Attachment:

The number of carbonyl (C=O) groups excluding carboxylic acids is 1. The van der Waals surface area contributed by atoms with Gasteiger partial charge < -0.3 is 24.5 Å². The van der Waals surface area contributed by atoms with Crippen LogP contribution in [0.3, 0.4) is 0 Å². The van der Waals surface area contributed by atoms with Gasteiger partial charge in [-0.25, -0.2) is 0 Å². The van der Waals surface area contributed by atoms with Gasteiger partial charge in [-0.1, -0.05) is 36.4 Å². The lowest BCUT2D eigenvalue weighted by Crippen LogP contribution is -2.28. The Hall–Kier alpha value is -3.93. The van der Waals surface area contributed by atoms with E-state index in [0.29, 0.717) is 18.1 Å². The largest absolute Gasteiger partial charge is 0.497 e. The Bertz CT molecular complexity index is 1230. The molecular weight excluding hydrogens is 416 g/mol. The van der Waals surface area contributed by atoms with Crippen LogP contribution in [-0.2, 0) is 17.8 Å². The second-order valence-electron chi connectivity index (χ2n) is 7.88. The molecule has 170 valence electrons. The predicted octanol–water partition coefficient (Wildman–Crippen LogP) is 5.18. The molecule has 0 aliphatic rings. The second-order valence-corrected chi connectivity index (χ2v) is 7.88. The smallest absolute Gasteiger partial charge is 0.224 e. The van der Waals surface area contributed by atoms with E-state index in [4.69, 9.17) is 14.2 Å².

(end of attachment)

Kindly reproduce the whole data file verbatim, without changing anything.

The number of carbonyl (C=O) groups excluding carboxylic acids is 1. The van der Waals surface area contributed by atoms with Gasteiger partial charge < -0.3 is 24.5 Å². The van der Waals surface area contributed by atoms with Crippen LogP contribution in [0.3, 0.4) is 0 Å². The van der Waals surface area contributed by atoms with Gasteiger partial charge in [-0.25, -0.2) is 0 Å². The van der Waals surface area contributed by atoms with Gasteiger partial charge in [-0.1, -0.05) is 36.4 Å². The lowest BCUT2D eigenvalue weighted by Crippen LogP contribution is -2.28. The Hall–Kier alpha value is -3.93. The van der Waals surface area contributed by atoms with E-state index in [0.29, 0.717) is 18.1 Å². The largest absolute Gasteiger partial charge is 0.497 e. The Bertz CT molecular complexity index is 1230. The molecular weight excluding hydrogens is 416 g/mol. The van der Waals surface area contributed by atoms with Crippen LogP contribution in [-0.2, 0) is 17.8 Å². The second-order valence-electron chi connectivity index (χ2n) is 7.88. The molecule has 170 valence electrons. The predicted octanol–water partition coefficient (Wildman–Crippen LogP) is 5.18. The molecule has 0 aliphatic rings. The second-order valence-corrected chi connectivity index (χ2v) is 7.88. The smallest absolute Gasteiger partial charge is 0.224 e. The van der Waals surface area contributed by atoms with E-state index in [4.69, 9.17) is 14.2 Å².